“AH, you’re a professor. You must learn so much from your students.”
This line, which I’ve heard in various forms, always makes me cringe. Do people think that lawyers learn a lot about the law from their clients? That patients teach doctors much of what they know about medicine?
This is an exceedingly strange way of beginning an essay–purportedly underwritten by a humanist perspective–advocating for face-to-face education in the classroom. I’m afraid Mark Edmundson’s effort (‘The Trouble With Online Education,’ New York Times, July 19, 2012) in this direction does not get much better from there on.
Edmundson commits the classic fallacy of condemning Option A (online education) in comparison to Option B (face-to-face classroom instruction) by exclusively comparing the worst of A to the best of B. When face-to-face education goes well, it can approach the lyrical heights its enthusiasts are fond of pointing out. But often it does not. I am quite fond of recounting the story of the computer science professor who, in one of my first graduate school classes, liked to pay attention to his Chinese and Indian graduate students by mimicking their accents when they spoke up and asked questions. Perhaps those students would have preferred the online version of his class? A pathological case, you say. But the interactional idiosyncrasies of teachers are burdens that face-to-face classroom education has to bear; they are not bugs, they are features, ones that can sometimes work against a student and the pedagogical process.
Examples like these can be multiplied by the dozen: rude, inattentive, unprepared, disorganized teachers are all possible in the classroom (as are rude, unprepared, inattentive, disorganized students). Shall we compare the pedagogical disasters that follow with what happens when the well-prepared online lecture-in video or text form–suitably annotated with follow-up material, is worked through by the diligent, motivated online student? Edmundson speaks of the necessity of dialogue. Is a dialogue present in the pathological cases I point out? Is it absent in the online case I indicate? Does the teacher have to be physically present to enter into a dialogue with the student? Is no dialogue possible in online forums associated with a class? It would be strange if not, given the amount of ‘conversation’ that takes place in internet meeting spaces.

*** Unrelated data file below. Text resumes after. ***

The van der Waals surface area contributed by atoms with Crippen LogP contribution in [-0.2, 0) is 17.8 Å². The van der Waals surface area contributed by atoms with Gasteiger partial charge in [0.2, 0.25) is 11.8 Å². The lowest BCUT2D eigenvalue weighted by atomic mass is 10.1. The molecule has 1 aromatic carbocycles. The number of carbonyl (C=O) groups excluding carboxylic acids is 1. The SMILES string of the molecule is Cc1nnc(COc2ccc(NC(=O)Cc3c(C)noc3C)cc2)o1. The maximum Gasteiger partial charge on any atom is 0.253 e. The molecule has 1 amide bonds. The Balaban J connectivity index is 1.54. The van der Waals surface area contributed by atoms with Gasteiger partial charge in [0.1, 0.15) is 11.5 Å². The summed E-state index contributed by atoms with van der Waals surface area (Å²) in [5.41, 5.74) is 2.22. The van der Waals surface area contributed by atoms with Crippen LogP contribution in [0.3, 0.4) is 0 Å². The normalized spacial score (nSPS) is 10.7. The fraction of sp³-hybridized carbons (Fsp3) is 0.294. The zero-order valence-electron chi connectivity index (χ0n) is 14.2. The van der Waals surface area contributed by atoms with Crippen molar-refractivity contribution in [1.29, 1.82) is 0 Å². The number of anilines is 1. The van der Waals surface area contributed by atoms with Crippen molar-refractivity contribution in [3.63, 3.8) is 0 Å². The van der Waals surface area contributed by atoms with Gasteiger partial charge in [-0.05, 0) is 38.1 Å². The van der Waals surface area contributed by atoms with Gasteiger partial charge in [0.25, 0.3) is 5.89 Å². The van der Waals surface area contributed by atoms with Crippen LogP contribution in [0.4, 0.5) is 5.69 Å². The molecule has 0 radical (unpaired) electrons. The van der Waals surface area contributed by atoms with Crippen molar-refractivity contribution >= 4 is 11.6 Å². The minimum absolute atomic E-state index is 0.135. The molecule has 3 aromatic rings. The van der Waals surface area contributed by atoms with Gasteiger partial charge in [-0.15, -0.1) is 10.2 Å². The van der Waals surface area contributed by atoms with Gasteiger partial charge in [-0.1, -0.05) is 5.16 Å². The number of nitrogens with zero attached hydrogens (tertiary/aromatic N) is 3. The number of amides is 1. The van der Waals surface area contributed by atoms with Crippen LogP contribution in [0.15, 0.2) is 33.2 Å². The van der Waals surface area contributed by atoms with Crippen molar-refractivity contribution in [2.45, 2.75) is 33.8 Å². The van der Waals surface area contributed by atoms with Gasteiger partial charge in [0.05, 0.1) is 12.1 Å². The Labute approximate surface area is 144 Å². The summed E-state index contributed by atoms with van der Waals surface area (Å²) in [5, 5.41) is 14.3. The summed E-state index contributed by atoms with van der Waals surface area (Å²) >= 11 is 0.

Online education is often as bad as its detractors make it out to be. But sometimes it can work well, meeting educational objectives for a particular student population in a way that traditional classroom education cannot. As my examples above should make clear, in saying this, I am not just pointing out the obvious logistical advantage demonstrated by online efforts such as those of Udacity and the Khan Academy: that educational materials can be made available to a large demographic that benefits from them. This is not insignificant; it is quite possible that the scaling options available in online education may be the only way to enable some forms of specialized education to a large number of students.
Edmundson asks in a tone of anticipatory triumphalism:
But can online education ever be education of the very best sort?
Perhaps not. But is the education offered in classrooms always ‘education of the very best sort’? If the answer to that is ‘no,’ then on what grounds does Edmundson refuse even a cursory examination of the possibilities of online education?
8 thoughts on “Online v. In-Classroom Education: Not Quite a No-Contest”
Yes, Samir, the author of this article presents a false choice! Also, I get the sense that the lecture style the writer advocates is not the one I would choose, nor does he really explore the feedback loops that would allow a professor to gauge learning in a real classroom. I imagine that the on-line courses he explored are also probably not the best out there.